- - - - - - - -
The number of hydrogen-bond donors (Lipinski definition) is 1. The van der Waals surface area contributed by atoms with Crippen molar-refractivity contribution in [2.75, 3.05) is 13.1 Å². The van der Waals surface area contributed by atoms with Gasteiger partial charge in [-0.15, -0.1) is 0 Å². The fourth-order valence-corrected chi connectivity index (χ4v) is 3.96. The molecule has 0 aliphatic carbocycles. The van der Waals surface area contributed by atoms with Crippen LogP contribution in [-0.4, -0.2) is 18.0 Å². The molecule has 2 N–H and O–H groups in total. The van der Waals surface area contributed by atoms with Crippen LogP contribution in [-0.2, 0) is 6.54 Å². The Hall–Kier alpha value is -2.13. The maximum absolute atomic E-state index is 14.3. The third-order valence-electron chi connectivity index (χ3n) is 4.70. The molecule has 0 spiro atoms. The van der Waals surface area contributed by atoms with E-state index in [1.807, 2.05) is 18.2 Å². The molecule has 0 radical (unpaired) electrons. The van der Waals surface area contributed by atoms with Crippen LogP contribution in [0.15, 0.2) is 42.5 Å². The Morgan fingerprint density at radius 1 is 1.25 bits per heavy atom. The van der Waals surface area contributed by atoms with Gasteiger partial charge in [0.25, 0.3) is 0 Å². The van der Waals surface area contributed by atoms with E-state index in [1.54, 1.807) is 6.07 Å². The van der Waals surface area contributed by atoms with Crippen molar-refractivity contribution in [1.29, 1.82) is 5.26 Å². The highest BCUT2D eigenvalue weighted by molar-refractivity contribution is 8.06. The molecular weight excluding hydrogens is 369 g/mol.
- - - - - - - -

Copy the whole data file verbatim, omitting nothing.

The number of hydrogen-bond donors (Lipinski definition) is 1. The van der Waals surface area contributed by atoms with Crippen molar-refractivity contribution in [2.75, 3.05) is 13.1 Å². The van der Waals surface area contributed by atoms with Gasteiger partial charge in [-0.15, -0.1) is 0 Å². The fourth-order valence-corrected chi connectivity index (χ4v) is 3.96. The molecule has 0 aliphatic carbocycles. The van der Waals surface area contributed by atoms with Crippen LogP contribution in [-0.4, -0.2) is 18.0 Å². The molecule has 2 N–H and O–H groups in total. The van der Waals surface area contributed by atoms with Crippen LogP contribution in [-0.2, 0) is 6.54 Å². The Hall–Kier alpha value is -2.13. The maximum absolute atomic E-state index is 14.3. The third-order valence-electron chi connectivity index (χ3n) is 4.70. The molecule has 0 spiro atoms. The van der Waals surface area contributed by atoms with E-state index in [1.807, 2.05) is 18.2 Å². The molecule has 0 radical (unpaired) electrons. The van der Waals surface area contributed by atoms with Crippen LogP contribution in [0.15, 0.2) is 42.5 Å². The Morgan fingerprint density at radius 1 is 1.25 bits per heavy atom. The van der Waals surface area contributed by atoms with Gasteiger partial charge in [0.25, 0.3) is 0 Å². The van der Waals surface area contributed by atoms with E-state index in [1.54, 1.807) is 6.07 Å². The van der Waals surface area contributed by atoms with Crippen molar-refractivity contribution in [1.29, 1.82) is 5.26 Å². The highest BCUT2D eigenvalue weighted by molar-refractivity contribution is 8.06. The molecular weight excluding hydrogens is 369 g/mol.